Turning 50 is considered a milestone, and for the Special Olympics Florida that couldn’t be truer. Not only is the organization celebrating its 50th anniversary in 2022, but it will also be hosting the Special Olympics USA games. Can someone say big deal?!
What makes it even more special is that the games will take place right here in Central Florida June 5-12! President and CEO of the 2022 Special Olympics USA Games, Joe Dzaluk, has spent years preparing for this moment.
“I started volunteering and I was fortunate enough to have the opportunity to be a member of the Board of Directors for Special Olympics Florida and so I’ve been involved in this great movement for a while now,” Dzaluk says. “When we had the opportunity to bid on the games, I was able to take that knowledge and my passion for our athletes and was excited when I was given the opportunity to become president of the games.”
Special Olympics’ mission is to provide “year-round sports training and competition in a variety of Olympic-type sports for children and adults with intellectual disabilities.” This is accomplished through giving willing participants the opportunity to develop physical fitness, demonstrate courage, experience joy and much more!
According to their website, the ultimate objective of Special Olympics Florida is to “help people with intellectual disabilities participate as productive and respected members of society at large, by offering them a fair opportunity to develop and demonstrate their skills and talents through sports training and competition, and by increasing the public’s awareness of their capabilities and needs.”
Eunice Kennedy Shriver, the founder of Special Olympics, was a pioneer in the worldwide struggle for rights and acceptance for people with intellectual disabilities. Back in the late 1950s and early 1960s, she noticed that people with intellectual disabilities were often mistreated, ignored, and excluded.
This was true for her sister Rosemary who had an intellectual disability and therefore did not have much access to sports programs at the time. Eunice believed that if people with intellectual disabilities were given the same opportunities and experiences as everyone else, they could accomplish more than anyone could imagine.
So, following her belief, in 1962 she invited young people with intellectual disabilities to a summer day camp called Camp Shriver. She continued to host the camp in her backyard until 1968 when the first International Special Olympics Games were held in Chicago, Illinois.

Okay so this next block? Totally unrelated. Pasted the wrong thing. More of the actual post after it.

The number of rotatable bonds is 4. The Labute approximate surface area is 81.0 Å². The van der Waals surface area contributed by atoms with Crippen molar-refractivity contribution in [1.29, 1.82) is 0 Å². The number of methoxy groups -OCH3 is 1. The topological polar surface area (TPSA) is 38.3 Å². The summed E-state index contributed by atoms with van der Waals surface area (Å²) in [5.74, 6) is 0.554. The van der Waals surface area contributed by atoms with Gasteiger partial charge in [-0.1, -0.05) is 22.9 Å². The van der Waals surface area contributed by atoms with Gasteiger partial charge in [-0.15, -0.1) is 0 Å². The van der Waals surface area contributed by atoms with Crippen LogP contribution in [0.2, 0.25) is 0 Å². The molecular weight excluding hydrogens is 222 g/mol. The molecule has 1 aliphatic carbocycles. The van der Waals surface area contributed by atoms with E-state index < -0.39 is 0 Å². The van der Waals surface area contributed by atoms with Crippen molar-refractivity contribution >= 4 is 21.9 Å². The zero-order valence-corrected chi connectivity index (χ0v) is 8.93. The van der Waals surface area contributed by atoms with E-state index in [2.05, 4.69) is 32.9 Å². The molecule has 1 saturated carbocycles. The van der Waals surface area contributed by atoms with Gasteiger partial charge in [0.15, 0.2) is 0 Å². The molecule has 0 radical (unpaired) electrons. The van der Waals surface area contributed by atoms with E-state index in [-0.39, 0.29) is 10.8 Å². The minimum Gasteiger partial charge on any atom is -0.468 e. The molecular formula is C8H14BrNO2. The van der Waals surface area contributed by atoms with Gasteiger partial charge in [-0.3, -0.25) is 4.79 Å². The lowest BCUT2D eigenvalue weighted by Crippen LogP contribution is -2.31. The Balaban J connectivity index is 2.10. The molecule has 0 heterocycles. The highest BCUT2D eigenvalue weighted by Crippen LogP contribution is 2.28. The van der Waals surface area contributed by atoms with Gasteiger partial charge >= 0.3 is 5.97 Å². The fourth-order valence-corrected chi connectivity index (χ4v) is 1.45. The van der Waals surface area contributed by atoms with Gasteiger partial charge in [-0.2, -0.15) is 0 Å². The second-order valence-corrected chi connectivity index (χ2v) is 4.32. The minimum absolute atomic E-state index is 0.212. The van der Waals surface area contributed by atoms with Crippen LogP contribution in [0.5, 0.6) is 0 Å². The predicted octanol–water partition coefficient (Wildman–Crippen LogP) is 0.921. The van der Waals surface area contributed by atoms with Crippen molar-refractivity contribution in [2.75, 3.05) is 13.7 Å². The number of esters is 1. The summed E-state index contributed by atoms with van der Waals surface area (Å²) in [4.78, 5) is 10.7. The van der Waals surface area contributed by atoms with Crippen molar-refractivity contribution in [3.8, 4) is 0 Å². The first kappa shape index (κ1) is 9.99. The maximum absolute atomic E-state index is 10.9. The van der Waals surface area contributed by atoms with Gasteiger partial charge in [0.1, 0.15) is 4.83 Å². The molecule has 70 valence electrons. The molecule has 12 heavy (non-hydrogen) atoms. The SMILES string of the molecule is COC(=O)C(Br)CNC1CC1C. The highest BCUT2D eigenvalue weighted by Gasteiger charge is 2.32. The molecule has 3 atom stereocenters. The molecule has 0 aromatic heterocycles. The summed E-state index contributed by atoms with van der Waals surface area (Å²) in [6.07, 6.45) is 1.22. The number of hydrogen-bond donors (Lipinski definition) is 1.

It was there that Eunice pledged that the Special Olympics would offer people with intellectual disabilities everywhere “the chance to play, the chance to compete and the chance to grow.”
50 years later, Special Olympics Florida, Dzaluk and countless others have worked to honor Eunice’s pledge.
“My dad taught me at an early age about service and about giving back and so for me this was an opportunity to give,” Dzaluk says. “Special Olympics is just a great organization. It allows us to really open our hearts and our minds to people with intellectual differences. It helps create a more inclusive culture.”
To date, the organization serves over 60,000 athletes and offers training and competition in a variety of team and individual sports, with the help of over 38,000 dedicated coaches and volunteers statewide. Special Olympics Florida also provides more than $2 million in free medical screenings for thousands of Floridians with intellectual disabilities through its health programs, including much needed access to free prescription glasses and hearing aids.
Year round, Special Olympics Florida offers multiple programs including sports, health and fitness, unified champion schools, youth and adaptive sports, athlete leadership, Camp Shriver, and home fitness.
Anyone can participate in Special Olympics if they meet the eligibility criteria of having intellectual disabilities or a similar developmental disability. The program is also free of cost to all athletes and parents.
Special Olympics Florida will continue to announce all-new events and experiences that will take place in 2022 to honor its 50 years of serving those with intellectual disabilities.
“I would encourage all the people here in Central Florida to do two things: volunteer and come to the games-that’s the message we would love to get out to everyone here in Central Florida,” Dzaluk says.
The Special Olympics USA Games will be televised on ABC and ESPN.
“Orlando’s got a great reputation and foundation for being an inclusive place to visit and live and we’re just going to be able to showcase that on a national stage,” Dzaluk says.
For more information about Special Olympics Florida visit https://www.specialolympicsflorida.org/. For more information about the 2022 Special Olympics Games visit https://www.2022specialolympicsusagames.org/